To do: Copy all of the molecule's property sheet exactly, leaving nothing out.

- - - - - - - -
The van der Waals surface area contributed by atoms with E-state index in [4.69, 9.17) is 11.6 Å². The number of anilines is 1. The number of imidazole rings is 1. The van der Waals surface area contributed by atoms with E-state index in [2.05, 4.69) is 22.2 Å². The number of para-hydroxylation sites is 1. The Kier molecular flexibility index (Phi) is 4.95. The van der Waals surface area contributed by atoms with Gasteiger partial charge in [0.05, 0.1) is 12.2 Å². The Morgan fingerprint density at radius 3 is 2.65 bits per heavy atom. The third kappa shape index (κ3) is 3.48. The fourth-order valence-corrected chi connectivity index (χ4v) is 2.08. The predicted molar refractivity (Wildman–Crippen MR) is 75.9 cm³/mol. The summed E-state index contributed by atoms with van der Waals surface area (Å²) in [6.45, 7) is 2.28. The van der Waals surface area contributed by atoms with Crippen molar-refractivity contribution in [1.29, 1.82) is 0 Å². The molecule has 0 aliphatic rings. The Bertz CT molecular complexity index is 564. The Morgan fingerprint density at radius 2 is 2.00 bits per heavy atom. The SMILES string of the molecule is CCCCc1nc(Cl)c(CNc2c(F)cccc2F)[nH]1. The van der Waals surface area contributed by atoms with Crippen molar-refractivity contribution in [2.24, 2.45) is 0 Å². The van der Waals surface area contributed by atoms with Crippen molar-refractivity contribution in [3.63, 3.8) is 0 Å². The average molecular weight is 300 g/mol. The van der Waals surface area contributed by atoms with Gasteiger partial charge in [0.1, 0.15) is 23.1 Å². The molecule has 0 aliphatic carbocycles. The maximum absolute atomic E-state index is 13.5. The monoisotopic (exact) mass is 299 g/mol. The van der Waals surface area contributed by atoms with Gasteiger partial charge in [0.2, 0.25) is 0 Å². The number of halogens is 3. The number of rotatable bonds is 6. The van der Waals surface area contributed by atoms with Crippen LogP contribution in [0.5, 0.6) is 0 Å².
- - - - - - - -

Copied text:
The van der Waals surface area contributed by atoms with E-state index in [4.69, 9.17) is 11.6 Å². The number of anilines is 1. The number of imidazole rings is 1. The van der Waals surface area contributed by atoms with E-state index in [2.05, 4.69) is 22.2 Å². The number of para-hydroxylation sites is 1. The Kier molecular flexibility index (Phi) is 4.95. The van der Waals surface area contributed by atoms with Gasteiger partial charge in [0.05, 0.1) is 12.2 Å². The Morgan fingerprint density at radius 3 is 2.65 bits per heavy atom. The third kappa shape index (κ3) is 3.48. The fourth-order valence-corrected chi connectivity index (χ4v) is 2.08. The predicted molar refractivity (Wildman–Crippen MR) is 75.9 cm³/mol. The summed E-state index contributed by atoms with van der Waals surface area (Å²) in [6.45, 7) is 2.28. The van der Waals surface area contributed by atoms with Crippen molar-refractivity contribution in [1.29, 1.82) is 0 Å². The molecule has 0 aliphatic rings. The Bertz CT molecular complexity index is 564. The Morgan fingerprint density at radius 2 is 2.00 bits per heavy atom. The SMILES string of the molecule is CCCCc1nc(Cl)c(CNc2c(F)cccc2F)[nH]1. The van der Waals surface area contributed by atoms with Crippen molar-refractivity contribution in [2.24, 2.45) is 0 Å². The van der Waals surface area contributed by atoms with Crippen molar-refractivity contribution in [3.63, 3.8) is 0 Å². The average molecular weight is 300 g/mol. The van der Waals surface area contributed by atoms with Gasteiger partial charge in [0.1, 0.15) is 23.1 Å². The molecule has 0 aliphatic carbocycles. The maximum absolute atomic E-state index is 13.5. The monoisotopic (exact) mass is 299 g/mol. The van der Waals surface area contributed by atoms with Gasteiger partial charge in [0.2, 0.25) is 0 Å². The number of halogens is 3. The number of rotatable bonds is 6. The van der Waals surface area contributed by atoms with Crippen LogP contribution in [0.5, 0.6) is 0 Å².